I imagine the magical means was included to speed the story along at Origins ’79, where these adventures were originally unveiled for tournament use.
My preference is to not use these means, but the maps given, instead, because maps were…
The lid of the trunk has a secret drawer in it which contains 6 parchment scrolls in tubes: […] #3 is a map to the HALL OF THE FIRE GIANT KING […] [G123 - 16]
The latter is an illusion, for it is actually a well-made and water tight cask which contains a map showing the GLACIAL RIFT OF THE FROST GIANT JARL and an obsidian box. [G123 – 8]
… and use of those maps is more in tune with a long-running campaign.
I will point out that this edition is lacking in one respect. The absence of the back cover art of G2 is unfortunate. I noted in my prior post Thoughts on G2 The Glacial Rift of the Frost Giant Jarl that I was less than attentive when reading this adventure all those years ago, and never put 2-and-2 together that the eponymous Rift was, and is, open to the surface, always imagining that, like all dungeon settings, it was entirely underground (or under ice, as the case may be). Which it is not.
|G2 Back Cover|
My fault. Not theirs. I have since become a more attentive reader.
I believe so. I suppose that is obvious, isn’t it?
Collectors and completists will have them all, I imagine, including the GDW 1-7 Queen of Spiders; but those monochromes and that omnibus are pricey these days, aren’t they, assuming you are like me and want copies in good condition, with all maps included.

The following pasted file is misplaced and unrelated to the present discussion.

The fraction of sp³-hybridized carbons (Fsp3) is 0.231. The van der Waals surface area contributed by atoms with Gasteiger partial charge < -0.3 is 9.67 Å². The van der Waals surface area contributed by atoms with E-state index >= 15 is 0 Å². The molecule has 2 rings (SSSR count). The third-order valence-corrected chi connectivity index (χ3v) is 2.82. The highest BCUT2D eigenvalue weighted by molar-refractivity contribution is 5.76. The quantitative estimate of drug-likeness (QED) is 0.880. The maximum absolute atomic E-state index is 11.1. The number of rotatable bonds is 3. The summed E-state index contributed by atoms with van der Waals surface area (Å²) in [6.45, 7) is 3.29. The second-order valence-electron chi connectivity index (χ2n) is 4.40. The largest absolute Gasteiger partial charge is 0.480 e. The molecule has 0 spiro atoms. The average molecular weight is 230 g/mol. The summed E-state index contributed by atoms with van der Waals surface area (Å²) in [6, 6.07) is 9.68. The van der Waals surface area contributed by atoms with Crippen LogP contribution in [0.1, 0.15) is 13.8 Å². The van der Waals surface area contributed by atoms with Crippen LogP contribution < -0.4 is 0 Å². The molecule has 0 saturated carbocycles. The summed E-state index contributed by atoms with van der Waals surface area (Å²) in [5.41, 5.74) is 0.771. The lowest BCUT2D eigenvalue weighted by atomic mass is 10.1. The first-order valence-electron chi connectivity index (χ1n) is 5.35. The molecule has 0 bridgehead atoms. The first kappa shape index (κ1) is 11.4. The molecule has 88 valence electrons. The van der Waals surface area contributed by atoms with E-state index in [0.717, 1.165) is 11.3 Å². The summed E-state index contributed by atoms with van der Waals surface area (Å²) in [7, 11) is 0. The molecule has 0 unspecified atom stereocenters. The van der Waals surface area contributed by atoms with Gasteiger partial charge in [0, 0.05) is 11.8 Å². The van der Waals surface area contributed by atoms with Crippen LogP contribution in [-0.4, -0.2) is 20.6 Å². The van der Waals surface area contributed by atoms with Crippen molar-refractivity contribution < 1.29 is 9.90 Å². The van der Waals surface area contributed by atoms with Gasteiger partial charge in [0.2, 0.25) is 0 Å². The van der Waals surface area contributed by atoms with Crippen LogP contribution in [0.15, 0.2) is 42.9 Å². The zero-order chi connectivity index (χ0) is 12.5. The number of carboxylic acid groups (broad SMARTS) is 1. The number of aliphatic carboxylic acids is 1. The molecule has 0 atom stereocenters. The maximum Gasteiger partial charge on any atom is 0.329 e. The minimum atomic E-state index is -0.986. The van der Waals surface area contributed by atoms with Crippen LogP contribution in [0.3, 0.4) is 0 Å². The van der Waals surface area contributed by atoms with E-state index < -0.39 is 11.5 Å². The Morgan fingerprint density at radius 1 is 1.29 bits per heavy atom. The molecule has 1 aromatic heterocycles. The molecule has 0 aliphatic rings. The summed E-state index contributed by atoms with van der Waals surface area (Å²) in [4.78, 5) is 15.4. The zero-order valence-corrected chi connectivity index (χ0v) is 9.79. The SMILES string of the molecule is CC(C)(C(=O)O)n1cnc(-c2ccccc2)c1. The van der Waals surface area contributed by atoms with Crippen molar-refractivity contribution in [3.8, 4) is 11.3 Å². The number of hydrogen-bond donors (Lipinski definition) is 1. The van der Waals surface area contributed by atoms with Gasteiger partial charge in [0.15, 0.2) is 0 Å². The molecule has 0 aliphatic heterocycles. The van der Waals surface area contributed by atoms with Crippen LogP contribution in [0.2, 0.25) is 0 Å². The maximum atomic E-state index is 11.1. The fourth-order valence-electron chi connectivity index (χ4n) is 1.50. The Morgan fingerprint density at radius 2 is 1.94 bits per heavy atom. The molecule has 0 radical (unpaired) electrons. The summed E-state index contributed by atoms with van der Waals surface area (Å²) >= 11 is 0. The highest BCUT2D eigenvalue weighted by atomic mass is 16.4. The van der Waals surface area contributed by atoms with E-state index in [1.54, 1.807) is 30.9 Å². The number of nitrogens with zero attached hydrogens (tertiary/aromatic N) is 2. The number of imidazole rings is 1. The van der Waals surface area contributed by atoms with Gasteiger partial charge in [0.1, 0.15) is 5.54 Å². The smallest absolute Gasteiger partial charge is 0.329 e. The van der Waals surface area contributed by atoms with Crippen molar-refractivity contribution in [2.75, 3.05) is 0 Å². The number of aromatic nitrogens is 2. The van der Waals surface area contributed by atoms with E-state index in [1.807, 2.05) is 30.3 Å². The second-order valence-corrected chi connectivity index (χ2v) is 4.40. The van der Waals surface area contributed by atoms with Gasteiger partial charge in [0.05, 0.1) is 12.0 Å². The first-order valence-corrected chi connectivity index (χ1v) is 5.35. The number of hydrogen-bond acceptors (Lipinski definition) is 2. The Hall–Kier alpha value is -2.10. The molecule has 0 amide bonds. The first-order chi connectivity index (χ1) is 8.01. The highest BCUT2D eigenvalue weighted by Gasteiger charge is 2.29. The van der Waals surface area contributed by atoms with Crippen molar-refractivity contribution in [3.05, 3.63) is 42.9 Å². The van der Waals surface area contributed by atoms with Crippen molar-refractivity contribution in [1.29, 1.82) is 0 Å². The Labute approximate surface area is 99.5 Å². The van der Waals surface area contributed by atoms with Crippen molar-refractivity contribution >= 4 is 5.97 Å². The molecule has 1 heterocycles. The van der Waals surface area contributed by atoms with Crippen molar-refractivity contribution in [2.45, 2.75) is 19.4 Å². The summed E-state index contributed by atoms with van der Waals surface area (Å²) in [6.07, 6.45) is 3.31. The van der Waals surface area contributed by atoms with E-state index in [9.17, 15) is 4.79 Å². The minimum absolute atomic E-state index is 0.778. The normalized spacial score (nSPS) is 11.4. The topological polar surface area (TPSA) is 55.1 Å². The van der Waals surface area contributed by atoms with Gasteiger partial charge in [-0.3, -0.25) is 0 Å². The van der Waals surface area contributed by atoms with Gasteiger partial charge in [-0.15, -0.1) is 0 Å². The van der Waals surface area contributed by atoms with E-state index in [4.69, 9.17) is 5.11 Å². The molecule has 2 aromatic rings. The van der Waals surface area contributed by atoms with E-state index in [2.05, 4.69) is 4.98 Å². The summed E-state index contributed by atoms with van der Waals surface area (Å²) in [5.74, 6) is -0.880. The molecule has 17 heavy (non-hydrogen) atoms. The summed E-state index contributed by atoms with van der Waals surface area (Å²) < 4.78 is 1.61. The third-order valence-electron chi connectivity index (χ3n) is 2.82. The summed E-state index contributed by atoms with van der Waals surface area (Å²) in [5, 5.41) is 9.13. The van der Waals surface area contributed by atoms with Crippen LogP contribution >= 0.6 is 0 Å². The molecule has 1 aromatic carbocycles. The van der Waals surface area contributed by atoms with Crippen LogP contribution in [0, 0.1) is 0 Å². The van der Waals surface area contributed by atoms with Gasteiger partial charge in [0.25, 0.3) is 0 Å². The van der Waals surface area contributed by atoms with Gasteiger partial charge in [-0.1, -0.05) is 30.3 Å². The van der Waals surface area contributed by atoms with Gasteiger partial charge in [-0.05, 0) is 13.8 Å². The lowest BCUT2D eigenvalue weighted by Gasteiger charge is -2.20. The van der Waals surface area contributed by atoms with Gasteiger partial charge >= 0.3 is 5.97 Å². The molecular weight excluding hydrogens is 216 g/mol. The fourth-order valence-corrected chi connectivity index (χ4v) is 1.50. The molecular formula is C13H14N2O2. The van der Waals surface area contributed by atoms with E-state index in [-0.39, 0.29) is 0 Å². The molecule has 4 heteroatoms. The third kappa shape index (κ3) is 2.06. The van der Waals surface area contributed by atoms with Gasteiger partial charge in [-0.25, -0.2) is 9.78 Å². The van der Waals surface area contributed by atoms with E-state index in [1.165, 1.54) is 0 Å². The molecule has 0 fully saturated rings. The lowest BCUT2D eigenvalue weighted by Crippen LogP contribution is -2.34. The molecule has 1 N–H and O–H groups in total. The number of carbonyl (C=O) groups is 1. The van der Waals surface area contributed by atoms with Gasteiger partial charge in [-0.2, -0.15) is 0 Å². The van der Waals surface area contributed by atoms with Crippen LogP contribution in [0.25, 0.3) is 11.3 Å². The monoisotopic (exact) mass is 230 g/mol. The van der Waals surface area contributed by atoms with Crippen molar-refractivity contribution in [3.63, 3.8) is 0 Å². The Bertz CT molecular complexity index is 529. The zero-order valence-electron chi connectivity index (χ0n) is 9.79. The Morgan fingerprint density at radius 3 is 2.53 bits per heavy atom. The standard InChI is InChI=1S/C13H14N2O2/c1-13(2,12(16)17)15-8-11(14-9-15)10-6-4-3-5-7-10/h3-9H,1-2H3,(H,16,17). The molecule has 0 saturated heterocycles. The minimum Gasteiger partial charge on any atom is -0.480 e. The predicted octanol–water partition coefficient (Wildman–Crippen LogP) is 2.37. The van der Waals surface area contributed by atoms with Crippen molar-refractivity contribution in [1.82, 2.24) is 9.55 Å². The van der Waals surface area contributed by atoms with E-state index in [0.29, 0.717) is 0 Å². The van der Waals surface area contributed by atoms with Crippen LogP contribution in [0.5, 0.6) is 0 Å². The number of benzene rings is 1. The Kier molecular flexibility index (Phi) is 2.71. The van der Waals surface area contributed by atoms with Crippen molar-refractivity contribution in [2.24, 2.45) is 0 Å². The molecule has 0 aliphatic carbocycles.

I’m happy enough with my copies of G123, D1-2, D3, and Q1, purchased new and still in great condition, and feel no need to gather in those others.
I’m also happy to fill in the blanks in between. I do love to doodle…and imagine what might be.
“Do not feel surprise at being schooled amid toil: you are being schooled for a wondrous destiny.”
One must always give credit where credit is due. This post is made possible primarily by the Imaginings of Gary Gygax and his Old Guard, Lenard Lakofka among them, and the new old guards, Carl Sargant, James Ward, Roger E. Moore. And Erik Mona, Gary Holian, Sean Reynolds, Frederick Weining. The list is interminable.
Cover art, by Bill Willingham, from G123 Against the Giants, 1980
Ice Toads, by Jeff Dee, from G123 Against the Giants, 1980
Back cover art, by Jeff Dee, from G2 The Glacial Rift of the Frost Giant Jarl, 1978
Polar Bears, by Bill Willingham, from G123 Against the Giants, 1980
9025 World of Greyhawk Folio, 1980
1015 World of Greyhawk Boxed Set, 1983
2011A Dungeon Masters Guide, 1st Ed., 1979
9016 G1 Steading of the Hill Giant Chief, 1978
9017 G2 The Glacial Rift of the Frost Giant Jarl, 1978
9018 G3 Hall of the Fire Mountain King, 1978
9035 Q1 Queen of the Demonweb Pits, 1980
9058 G123 Against the Giants, 1978, 1981
9179 GDQ 1-7 Queen of the Spiders, 1986